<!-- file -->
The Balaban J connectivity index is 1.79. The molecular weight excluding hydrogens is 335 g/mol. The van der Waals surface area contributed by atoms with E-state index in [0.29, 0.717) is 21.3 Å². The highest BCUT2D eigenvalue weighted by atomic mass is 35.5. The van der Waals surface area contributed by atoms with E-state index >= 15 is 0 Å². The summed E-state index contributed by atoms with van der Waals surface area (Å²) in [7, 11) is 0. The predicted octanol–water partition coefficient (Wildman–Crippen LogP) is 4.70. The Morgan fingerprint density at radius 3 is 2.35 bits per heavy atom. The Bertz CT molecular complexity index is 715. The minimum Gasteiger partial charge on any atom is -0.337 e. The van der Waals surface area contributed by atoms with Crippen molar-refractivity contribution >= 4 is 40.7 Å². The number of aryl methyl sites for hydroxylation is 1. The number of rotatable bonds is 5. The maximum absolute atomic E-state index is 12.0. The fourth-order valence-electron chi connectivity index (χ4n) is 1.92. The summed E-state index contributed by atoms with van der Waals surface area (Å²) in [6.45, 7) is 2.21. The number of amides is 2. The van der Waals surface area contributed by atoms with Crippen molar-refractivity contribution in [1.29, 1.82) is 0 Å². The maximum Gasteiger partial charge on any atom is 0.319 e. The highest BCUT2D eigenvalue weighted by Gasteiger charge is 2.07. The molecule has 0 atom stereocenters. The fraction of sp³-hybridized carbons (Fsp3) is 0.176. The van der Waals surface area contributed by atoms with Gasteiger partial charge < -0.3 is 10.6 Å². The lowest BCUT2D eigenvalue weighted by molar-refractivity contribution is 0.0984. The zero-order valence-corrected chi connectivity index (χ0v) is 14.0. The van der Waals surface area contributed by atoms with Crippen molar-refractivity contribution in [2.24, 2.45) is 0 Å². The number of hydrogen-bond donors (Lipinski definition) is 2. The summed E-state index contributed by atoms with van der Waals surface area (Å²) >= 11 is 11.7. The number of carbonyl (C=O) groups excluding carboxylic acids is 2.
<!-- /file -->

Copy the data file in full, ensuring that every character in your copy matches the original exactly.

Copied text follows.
The Balaban J connectivity index is 1.79. The molecular weight excluding hydrogens is 335 g/mol. The van der Waals surface area contributed by atoms with E-state index in [0.29, 0.717) is 21.3 Å². The highest BCUT2D eigenvalue weighted by atomic mass is 35.5. The van der Waals surface area contributed by atoms with E-state index >= 15 is 0 Å². The summed E-state index contributed by atoms with van der Waals surface area (Å²) in [7, 11) is 0. The predicted octanol–water partition coefficient (Wildman–Crippen LogP) is 4.70. The Morgan fingerprint density at radius 3 is 2.35 bits per heavy atom. The Bertz CT molecular complexity index is 715. The minimum Gasteiger partial charge on any atom is -0.337 e. The van der Waals surface area contributed by atoms with Crippen molar-refractivity contribution >= 4 is 40.7 Å². The number of aryl methyl sites for hydroxylation is 1. The number of rotatable bonds is 5. The maximum absolute atomic E-state index is 12.0. The fourth-order valence-electron chi connectivity index (χ4n) is 1.92. The summed E-state index contributed by atoms with van der Waals surface area (Å²) in [6.45, 7) is 2.21. The number of amides is 2. The van der Waals surface area contributed by atoms with Crippen molar-refractivity contribution in [1.29, 1.82) is 0 Å². The maximum Gasteiger partial charge on any atom is 0.319 e. The highest BCUT2D eigenvalue weighted by Gasteiger charge is 2.07. The molecule has 0 atom stereocenters. The fraction of sp³-hybridized carbons (Fsp3) is 0.176. The van der Waals surface area contributed by atoms with Gasteiger partial charge < -0.3 is 10.6 Å². The lowest BCUT2D eigenvalue weighted by molar-refractivity contribution is 0.0984. The zero-order valence-corrected chi connectivity index (χ0v) is 14.0. The van der Waals surface area contributed by atoms with Crippen molar-refractivity contribution in [2.24, 2.45) is 0 Å². The number of hydrogen-bond donors (Lipinski definition) is 2. The summed E-state index contributed by atoms with van der Waals surface area (Å²) >= 11 is 11.7. The number of carbonyl (C=O) groups excluding carboxylic acids is 2.